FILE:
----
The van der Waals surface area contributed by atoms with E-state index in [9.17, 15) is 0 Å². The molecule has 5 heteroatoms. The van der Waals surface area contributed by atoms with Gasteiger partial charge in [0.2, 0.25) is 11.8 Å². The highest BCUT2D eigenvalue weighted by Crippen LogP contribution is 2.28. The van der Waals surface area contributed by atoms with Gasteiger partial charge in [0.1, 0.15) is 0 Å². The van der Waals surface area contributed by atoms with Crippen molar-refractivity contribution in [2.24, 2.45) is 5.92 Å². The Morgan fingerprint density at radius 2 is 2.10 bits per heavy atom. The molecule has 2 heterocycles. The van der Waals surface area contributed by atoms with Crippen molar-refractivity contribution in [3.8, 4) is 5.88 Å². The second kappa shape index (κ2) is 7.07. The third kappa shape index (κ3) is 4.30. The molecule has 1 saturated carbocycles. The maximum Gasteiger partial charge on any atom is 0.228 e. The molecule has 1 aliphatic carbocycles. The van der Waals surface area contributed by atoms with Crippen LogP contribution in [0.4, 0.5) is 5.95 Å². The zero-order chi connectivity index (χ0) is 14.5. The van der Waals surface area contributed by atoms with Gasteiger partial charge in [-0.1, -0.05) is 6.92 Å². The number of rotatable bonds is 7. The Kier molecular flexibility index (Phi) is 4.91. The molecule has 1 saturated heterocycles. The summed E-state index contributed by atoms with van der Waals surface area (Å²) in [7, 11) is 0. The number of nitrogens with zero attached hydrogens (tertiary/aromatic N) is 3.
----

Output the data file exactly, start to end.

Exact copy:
The van der Waals surface area contributed by atoms with E-state index in [9.17, 15) is 0 Å². The molecule has 5 heteroatoms. The van der Waals surface area contributed by atoms with Gasteiger partial charge in [0.2, 0.25) is 11.8 Å². The highest BCUT2D eigenvalue weighted by Crippen LogP contribution is 2.28. The van der Waals surface area contributed by atoms with Gasteiger partial charge in [0.1, 0.15) is 0 Å². The van der Waals surface area contributed by atoms with Crippen molar-refractivity contribution in [2.24, 2.45) is 5.92 Å². The Morgan fingerprint density at radius 2 is 2.10 bits per heavy atom. The molecule has 2 heterocycles. The van der Waals surface area contributed by atoms with Crippen molar-refractivity contribution in [3.8, 4) is 5.88 Å². The second kappa shape index (κ2) is 7.07. The third kappa shape index (κ3) is 4.30. The molecule has 1 saturated carbocycles. The maximum Gasteiger partial charge on any atom is 0.228 e. The molecule has 1 aliphatic carbocycles. The van der Waals surface area contributed by atoms with Crippen LogP contribution in [0.4, 0.5) is 5.95 Å². The zero-order chi connectivity index (χ0) is 14.5. The van der Waals surface area contributed by atoms with Gasteiger partial charge in [-0.1, -0.05) is 6.92 Å². The number of rotatable bonds is 7. The Kier molecular flexibility index (Phi) is 4.91. The molecule has 1 saturated heterocycles. The summed E-state index contributed by atoms with van der Waals surface area (Å²) in [7, 11) is 0. The number of nitrogens with zero attached hydrogens (tertiary/aromatic N) is 3.